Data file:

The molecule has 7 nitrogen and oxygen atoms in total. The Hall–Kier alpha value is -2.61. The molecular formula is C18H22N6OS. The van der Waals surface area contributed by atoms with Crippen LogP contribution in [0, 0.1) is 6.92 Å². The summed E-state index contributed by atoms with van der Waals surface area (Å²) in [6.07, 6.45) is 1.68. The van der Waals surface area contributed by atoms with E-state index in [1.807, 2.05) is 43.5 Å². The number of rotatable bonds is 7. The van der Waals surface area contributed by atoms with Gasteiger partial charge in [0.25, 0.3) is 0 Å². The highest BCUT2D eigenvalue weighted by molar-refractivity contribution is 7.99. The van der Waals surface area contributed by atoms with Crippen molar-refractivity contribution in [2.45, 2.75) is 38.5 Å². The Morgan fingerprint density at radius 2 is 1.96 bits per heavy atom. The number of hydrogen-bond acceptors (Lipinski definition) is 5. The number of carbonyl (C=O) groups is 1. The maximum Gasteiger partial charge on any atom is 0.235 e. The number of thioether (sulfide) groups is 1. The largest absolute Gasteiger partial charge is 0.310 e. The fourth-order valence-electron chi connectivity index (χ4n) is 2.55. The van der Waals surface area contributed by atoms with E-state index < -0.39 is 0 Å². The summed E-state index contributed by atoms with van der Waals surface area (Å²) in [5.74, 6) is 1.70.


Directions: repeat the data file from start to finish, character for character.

The molecule has 7 nitrogen and oxygen atoms in total. The Hall–Kier alpha value is -2.61. The molecular formula is C18H22N6OS. The van der Waals surface area contributed by atoms with Crippen LogP contribution in [0, 0.1) is 6.92 Å². The summed E-state index contributed by atoms with van der Waals surface area (Å²) in [6.07, 6.45) is 1.68. The van der Waals surface area contributed by atoms with E-state index in [1.807, 2.05) is 43.5 Å². The number of rotatable bonds is 7. The van der Waals surface area contributed by atoms with Gasteiger partial charge in [0.25, 0.3) is 0 Å². The highest BCUT2D eigenvalue weighted by molar-refractivity contribution is 7.99. The van der Waals surface area contributed by atoms with Crippen molar-refractivity contribution in [2.45, 2.75) is 38.5 Å². The Morgan fingerprint density at radius 2 is 1.96 bits per heavy atom. The number of hydrogen-bond acceptors (Lipinski definition) is 5. The number of carbonyl (C=O) groups is 1. The maximum Gasteiger partial charge on any atom is 0.235 e. The number of thioether (sulfide) groups is 1. The largest absolute Gasteiger partial charge is 0.310 e. The fourth-order valence-electron chi connectivity index (χ4n) is 2.55. The van der Waals surface area contributed by atoms with E-state index < -0.39 is 0 Å². The summed E-state index contributed by atoms with van der Waals surface area (Å²) in [5.74, 6) is 1.70.